Parliamentary Panel Proposes Separate Law for CBI; Govt Opposes

The panel had in its earlier report said that not granting ample powers to the CBI amounts to degrading its status

2 min read
Picture is for representational purposes only. (Photo: Reuters)

Terming as inadequate the powers given to CBI, a parliamentary committee has suggested separate statute for the premier probe agency to replace the more than 70-year-old legislation that mandates its working at present.

The Delhi Special Police Establishment (DSPE) Act, 1946 governs the working of the Central Bureau of Investigation.

“The committee is of the view that the powers given to the CBI under the DSPE Act are not adequate considering the pace of changing times and in this context, the committee recommended for a separate statute for the CBI,” Department-Related Parliamentary Standing Committee on Personnel, Public Grievances, Law and Justice said in its recent report.

The panel had in its earlier report opined that not granting ample powers to the CBI amounts to degrading the status of the investigation agency.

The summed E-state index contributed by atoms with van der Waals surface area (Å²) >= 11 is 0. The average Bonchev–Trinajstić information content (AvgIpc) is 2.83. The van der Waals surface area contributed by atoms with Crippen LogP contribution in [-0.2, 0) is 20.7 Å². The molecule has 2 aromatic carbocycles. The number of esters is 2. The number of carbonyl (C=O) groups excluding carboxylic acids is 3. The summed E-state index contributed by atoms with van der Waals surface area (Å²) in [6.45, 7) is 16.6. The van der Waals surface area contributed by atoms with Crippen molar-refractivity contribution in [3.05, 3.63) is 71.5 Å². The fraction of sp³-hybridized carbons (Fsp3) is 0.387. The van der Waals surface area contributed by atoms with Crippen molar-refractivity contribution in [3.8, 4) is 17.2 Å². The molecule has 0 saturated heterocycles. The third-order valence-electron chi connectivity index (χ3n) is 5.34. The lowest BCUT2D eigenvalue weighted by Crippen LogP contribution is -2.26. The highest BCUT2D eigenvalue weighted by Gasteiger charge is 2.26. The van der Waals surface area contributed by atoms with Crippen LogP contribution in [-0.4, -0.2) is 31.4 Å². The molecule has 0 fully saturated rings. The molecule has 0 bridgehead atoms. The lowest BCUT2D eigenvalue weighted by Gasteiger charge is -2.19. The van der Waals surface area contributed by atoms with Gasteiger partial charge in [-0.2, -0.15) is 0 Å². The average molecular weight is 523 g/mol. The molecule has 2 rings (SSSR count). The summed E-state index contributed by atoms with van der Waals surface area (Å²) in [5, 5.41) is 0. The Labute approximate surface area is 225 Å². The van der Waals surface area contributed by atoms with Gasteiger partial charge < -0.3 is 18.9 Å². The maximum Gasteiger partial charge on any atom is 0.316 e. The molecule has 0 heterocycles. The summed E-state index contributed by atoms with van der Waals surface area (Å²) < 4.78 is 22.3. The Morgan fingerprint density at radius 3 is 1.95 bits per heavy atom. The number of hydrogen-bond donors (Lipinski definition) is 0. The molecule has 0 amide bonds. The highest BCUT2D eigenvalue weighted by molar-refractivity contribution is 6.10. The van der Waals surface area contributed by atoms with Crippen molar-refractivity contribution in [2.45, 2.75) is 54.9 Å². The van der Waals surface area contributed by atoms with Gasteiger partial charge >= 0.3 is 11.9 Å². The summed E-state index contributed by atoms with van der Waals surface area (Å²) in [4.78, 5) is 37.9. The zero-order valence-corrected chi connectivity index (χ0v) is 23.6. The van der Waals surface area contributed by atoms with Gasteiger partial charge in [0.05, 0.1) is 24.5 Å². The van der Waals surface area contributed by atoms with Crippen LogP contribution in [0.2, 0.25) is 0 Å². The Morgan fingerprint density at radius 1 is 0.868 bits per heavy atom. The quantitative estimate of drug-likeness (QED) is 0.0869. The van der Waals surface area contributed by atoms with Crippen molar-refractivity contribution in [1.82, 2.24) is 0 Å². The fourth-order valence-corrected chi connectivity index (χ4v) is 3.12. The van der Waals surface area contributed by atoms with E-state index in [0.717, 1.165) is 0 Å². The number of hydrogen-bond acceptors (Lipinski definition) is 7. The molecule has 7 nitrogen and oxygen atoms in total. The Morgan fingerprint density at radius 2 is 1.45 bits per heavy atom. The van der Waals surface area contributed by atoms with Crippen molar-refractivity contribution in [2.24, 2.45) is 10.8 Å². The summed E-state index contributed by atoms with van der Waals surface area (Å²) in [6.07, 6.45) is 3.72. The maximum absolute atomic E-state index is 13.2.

“The committee is of the view that the CBI is the only agency in India which has acquired and accumulated the necessary expertise in successfully investigating wide hues of transnational, terrorist and organised crimes and that enacting an enabling legislation for the CBI will be a major step towards evolving it into an independent and accountable agency, which specialises in prevention, investigation and prosecution of crimes,” it had said.

The Department of Personnel and Training (DoPT) in its reply said the CBI has grown into more dynamic and efficient organisation since the submission of the panel's report (that had recommended separate legislation).

"The subject of bringing a separate statute for the CBI has been considered and it has been concluded that the Constitution would require to be amended, which may also impinge on the federal structure of the Constitution and the mandate of Parliament to enact a law which would be in conflict with Entry 2 of List II which is in the domain of the States.

"Therefore, it is not open to the Central government to constitute a CBI and confer on it powers which will impinge on all the powers of investigation of offences which are conferred on the state police," it said.

To this, the panel said all apprehensions of the DoPT have already been addressed in earlier reports and reiterated its observation of having a separate legislation to govern the working of the CBI.

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